Be mindful in the morning and reflect on it before you go to bed. Be in the present and realize you are the one making the decision whenever the situation arises. Taking action or not, be present and mindful of your decision.
I've found simple google calendar reminders put me in the situation where I have to make the decision to take action or not. They don't require any interaction (apple reminders will stay until they're cleared) and they tap me on the wrist and present an option: Run? Write? Work on project?
That almost sounds like sarcasm to me. I currently live in South East Asia and you know who gets up early every morning grinding 12 hour shifts with little to no vacation? The million of poor people who don't earn much more than "survive" money.
Okay, probably it's about context so if you are in a first world country you just work hard and the wealth will come pouring in? Still sounds like sarcasm tbh.
Of the top of my head the five most well-off people I personally know didn't work harder than the average and I am sure wouldn't say so about themselves, either.
No. Later in the writeup, the author talks about 'Habit of Progression' which adds more context:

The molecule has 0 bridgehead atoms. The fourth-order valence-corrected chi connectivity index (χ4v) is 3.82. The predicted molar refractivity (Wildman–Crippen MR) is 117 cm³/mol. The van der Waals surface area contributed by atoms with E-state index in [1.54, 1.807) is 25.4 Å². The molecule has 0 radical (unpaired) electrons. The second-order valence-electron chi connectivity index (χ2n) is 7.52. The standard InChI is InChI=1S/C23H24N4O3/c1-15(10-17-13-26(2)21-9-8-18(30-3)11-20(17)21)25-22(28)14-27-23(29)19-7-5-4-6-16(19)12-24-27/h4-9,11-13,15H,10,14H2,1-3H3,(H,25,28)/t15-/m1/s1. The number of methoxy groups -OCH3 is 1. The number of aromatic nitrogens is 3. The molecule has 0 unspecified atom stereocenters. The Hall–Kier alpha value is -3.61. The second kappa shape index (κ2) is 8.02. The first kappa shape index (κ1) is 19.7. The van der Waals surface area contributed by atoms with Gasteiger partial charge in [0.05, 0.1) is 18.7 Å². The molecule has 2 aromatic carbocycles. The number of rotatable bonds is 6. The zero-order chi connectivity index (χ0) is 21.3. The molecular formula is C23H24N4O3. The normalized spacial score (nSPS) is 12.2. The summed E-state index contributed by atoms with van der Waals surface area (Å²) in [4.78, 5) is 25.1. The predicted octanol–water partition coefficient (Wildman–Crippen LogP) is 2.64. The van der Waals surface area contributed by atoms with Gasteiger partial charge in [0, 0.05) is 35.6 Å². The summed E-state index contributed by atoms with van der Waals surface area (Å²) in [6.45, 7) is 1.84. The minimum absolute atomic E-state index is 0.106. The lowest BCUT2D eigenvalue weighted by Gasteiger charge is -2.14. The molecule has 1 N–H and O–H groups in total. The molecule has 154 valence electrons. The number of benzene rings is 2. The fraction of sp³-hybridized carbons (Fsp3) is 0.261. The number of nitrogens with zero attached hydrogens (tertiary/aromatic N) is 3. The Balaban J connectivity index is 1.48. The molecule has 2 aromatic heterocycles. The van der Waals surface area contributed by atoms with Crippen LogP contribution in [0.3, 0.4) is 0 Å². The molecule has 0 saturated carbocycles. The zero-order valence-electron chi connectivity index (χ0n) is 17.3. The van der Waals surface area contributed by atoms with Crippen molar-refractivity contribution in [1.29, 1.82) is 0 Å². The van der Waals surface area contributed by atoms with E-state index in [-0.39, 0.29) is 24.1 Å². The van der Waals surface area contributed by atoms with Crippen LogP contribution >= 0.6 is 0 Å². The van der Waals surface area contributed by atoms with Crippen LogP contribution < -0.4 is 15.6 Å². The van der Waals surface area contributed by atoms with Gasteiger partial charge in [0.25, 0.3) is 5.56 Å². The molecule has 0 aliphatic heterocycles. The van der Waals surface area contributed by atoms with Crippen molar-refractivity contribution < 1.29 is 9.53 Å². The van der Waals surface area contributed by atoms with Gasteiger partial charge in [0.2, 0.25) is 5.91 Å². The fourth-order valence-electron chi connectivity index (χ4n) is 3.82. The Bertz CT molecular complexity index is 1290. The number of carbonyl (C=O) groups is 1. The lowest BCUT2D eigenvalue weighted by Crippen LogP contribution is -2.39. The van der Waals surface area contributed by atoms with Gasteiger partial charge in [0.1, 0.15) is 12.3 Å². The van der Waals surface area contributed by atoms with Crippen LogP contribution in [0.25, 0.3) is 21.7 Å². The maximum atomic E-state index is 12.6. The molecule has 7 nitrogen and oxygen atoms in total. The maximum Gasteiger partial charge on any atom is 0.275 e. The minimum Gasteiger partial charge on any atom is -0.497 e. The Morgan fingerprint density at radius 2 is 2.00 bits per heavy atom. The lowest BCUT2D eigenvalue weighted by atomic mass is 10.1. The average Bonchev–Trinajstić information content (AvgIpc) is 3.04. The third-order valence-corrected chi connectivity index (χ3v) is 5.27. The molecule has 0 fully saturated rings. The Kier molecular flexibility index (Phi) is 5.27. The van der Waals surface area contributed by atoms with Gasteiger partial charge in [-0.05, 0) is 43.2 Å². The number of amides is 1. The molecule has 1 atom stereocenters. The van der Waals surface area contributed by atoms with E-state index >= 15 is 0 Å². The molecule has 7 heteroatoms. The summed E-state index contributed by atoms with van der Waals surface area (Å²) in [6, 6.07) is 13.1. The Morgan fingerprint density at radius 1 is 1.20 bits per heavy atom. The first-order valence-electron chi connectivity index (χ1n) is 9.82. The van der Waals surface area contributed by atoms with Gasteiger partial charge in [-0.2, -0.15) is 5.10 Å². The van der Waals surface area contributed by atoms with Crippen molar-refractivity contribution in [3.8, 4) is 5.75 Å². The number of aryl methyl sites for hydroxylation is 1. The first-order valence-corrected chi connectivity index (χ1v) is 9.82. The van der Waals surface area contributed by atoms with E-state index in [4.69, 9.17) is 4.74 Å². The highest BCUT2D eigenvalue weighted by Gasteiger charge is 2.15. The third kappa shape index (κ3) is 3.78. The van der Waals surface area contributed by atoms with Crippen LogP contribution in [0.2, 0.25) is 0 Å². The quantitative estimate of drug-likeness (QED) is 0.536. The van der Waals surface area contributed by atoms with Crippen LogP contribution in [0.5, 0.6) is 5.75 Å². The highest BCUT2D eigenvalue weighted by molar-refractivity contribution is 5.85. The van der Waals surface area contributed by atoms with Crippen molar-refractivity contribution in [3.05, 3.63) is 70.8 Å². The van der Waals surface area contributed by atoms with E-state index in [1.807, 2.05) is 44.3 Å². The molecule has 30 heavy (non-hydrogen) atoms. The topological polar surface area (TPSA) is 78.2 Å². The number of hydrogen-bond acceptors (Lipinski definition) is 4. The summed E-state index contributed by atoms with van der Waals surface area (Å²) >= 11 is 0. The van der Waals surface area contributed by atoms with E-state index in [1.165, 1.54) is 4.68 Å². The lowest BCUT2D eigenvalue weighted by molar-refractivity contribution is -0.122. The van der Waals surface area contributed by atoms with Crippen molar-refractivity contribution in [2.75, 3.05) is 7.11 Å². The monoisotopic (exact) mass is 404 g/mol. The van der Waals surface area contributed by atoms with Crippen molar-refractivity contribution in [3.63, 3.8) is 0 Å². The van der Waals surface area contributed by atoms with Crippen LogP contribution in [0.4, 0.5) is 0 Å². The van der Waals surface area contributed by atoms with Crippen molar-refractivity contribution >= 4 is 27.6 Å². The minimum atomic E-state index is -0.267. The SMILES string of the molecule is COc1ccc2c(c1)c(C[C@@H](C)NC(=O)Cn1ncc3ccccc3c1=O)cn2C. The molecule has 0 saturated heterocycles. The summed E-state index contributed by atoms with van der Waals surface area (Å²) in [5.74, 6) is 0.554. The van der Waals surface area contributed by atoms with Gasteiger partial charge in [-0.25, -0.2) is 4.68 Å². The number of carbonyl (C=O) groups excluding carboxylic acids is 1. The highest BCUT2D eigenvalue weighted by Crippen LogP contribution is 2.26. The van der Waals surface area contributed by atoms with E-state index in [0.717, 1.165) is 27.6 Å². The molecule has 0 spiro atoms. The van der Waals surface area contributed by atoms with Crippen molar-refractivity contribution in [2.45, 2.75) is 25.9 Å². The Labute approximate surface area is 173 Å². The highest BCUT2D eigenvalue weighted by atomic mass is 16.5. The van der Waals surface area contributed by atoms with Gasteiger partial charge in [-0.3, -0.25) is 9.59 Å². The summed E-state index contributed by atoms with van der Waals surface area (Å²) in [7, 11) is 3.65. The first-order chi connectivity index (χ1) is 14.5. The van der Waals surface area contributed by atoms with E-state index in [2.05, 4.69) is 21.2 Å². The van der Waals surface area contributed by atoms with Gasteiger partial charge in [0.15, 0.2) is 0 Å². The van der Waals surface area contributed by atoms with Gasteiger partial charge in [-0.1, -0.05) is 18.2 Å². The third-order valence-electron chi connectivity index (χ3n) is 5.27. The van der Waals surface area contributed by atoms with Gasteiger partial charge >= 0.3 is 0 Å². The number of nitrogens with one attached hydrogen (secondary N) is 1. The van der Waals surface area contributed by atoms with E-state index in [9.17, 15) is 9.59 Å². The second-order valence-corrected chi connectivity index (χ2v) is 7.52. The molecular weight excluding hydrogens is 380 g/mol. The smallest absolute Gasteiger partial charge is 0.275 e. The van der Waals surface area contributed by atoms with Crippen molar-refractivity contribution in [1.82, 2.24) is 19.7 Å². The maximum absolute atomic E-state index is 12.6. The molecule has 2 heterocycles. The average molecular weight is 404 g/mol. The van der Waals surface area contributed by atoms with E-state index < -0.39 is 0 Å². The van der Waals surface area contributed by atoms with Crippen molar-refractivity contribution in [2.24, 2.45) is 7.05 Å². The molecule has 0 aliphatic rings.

> "There is one thing to clarify: this habit of progression must come with the right inputs. Being consistent with something leading you in the wrong direction will unsurprisingly lead you in the wrong direction. So if this is the way you are constantly moving (excluding short periods of local minima), pivot until you determine what the right inputs are."
So it's not just about working hard. It's about working hard in the right direction by analyzing the outcome of efforts and using it to refine the approach to move forward.
Ed: And also, when you look back and see inevitable progression, it might just be hindsight bias.
Curious to know what people think about this. Can "greatness" really be achieved quickly?
Building products, writing, and painting are not mental excercises, they are physical ones.
Reading to improve is like watching someone else workout – it does almost nothing for you.
To run better, run.
To paint better, paint.
To write better, write.
To build better, build.
I certainly agree that practice is the core of all increase in skill. However, I've found that the differentiation factor of my skills comes from being someone who reads, who looks for better ways to run. From being someone who constantly reflects on the practice that occurs. This is something that's well supported by research (the notion of deliberate practice).
Deliberate Practice: http://projects.ict.usc.edu/itw/gel/EricssonDeliberatePracti...
However, I do agree that it is necessary to take a step back and learn from others along the way.